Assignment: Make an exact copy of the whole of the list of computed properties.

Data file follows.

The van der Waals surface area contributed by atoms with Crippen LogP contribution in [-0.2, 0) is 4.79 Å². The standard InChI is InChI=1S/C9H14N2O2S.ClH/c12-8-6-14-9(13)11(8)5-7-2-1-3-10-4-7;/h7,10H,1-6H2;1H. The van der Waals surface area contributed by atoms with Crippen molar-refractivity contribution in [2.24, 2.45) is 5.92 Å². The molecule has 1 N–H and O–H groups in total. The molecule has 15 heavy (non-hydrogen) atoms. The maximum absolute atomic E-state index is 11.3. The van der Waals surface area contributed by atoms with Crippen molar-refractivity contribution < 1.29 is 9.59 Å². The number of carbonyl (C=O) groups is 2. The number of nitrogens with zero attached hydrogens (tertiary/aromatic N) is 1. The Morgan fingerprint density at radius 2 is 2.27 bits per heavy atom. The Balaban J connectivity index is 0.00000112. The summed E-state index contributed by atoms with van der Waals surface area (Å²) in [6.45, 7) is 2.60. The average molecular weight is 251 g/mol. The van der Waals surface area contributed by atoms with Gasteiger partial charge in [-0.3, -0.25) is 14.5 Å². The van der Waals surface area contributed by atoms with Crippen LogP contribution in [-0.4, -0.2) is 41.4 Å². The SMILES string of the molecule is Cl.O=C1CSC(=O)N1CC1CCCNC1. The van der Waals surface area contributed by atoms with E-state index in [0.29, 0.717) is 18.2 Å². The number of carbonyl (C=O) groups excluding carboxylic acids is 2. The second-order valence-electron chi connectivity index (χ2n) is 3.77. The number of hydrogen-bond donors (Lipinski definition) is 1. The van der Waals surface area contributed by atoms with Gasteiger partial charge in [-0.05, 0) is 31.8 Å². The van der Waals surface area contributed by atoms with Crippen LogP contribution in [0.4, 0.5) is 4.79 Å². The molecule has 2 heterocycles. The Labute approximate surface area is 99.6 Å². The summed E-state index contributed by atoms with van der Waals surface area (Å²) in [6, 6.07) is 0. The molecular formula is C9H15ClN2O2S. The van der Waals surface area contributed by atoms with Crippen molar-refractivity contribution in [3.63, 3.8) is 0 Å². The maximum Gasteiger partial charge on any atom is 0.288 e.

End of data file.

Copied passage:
The van der Waals surface area contributed by atoms with Crippen LogP contribution in [-0.2, 0) is 4.79 Å². The standard InChI is InChI=1S/C9H14N2O2S.ClH/c12-8-6-14-9(13)11(8)5-7-2-1-3-10-4-7;/h7,10H,1-6H2;1H. The van der Waals surface area contributed by atoms with Crippen molar-refractivity contribution in [2.24, 2.45) is 5.92 Å². The molecule has 1 N–H and O–H groups in total. The molecule has 15 heavy (non-hydrogen) atoms. The maximum absolute atomic E-state index is 11.3. The van der Waals surface area contributed by atoms with Crippen molar-refractivity contribution < 1.29 is 9.59 Å². The number of carbonyl (C=O) groups is 2. The number of nitrogens with zero attached hydrogens (tertiary/aromatic N) is 1. The Morgan fingerprint density at radius 2 is 2.27 bits per heavy atom. The Balaban J connectivity index is 0.00000112. The summed E-state index contributed by atoms with van der Waals surface area (Å²) in [6.45, 7) is 2.60. The average molecular weight is 251 g/mol. The van der Waals surface area contributed by atoms with Gasteiger partial charge in [-0.3, -0.25) is 14.5 Å². The van der Waals surface area contributed by atoms with Crippen LogP contribution in [-0.4, -0.2) is 41.4 Å². The SMILES string of the molecule is Cl.O=C1CSC(=O)N1CC1CCCNC1. The van der Waals surface area contributed by atoms with E-state index in [0.29, 0.717) is 18.2 Å². The number of carbonyl (C=O) groups excluding carboxylic acids is 2. The second-order valence-electron chi connectivity index (χ2n) is 3.77. The number of hydrogen-bond donors (Lipinski definition) is 1. The van der Waals surface area contributed by atoms with Gasteiger partial charge in [-0.05, 0) is 31.8 Å². The van der Waals surface area contributed by atoms with Crippen LogP contribution in [0.4, 0.5) is 4.79 Å². The molecule has 2 heterocycles. The Labute approximate surface area is 99.6 Å². The summed E-state index contributed by atoms with van der Waals surface area (Å²) in [6, 6.07) is 0. The molecular formula is C9H15ClN2O2S. The van der Waals surface area contributed by atoms with Crippen molar-refractivity contribution in [3.63, 3.8) is 0 Å². The maximum Gasteiger partial charge on any atom is 0.288 e.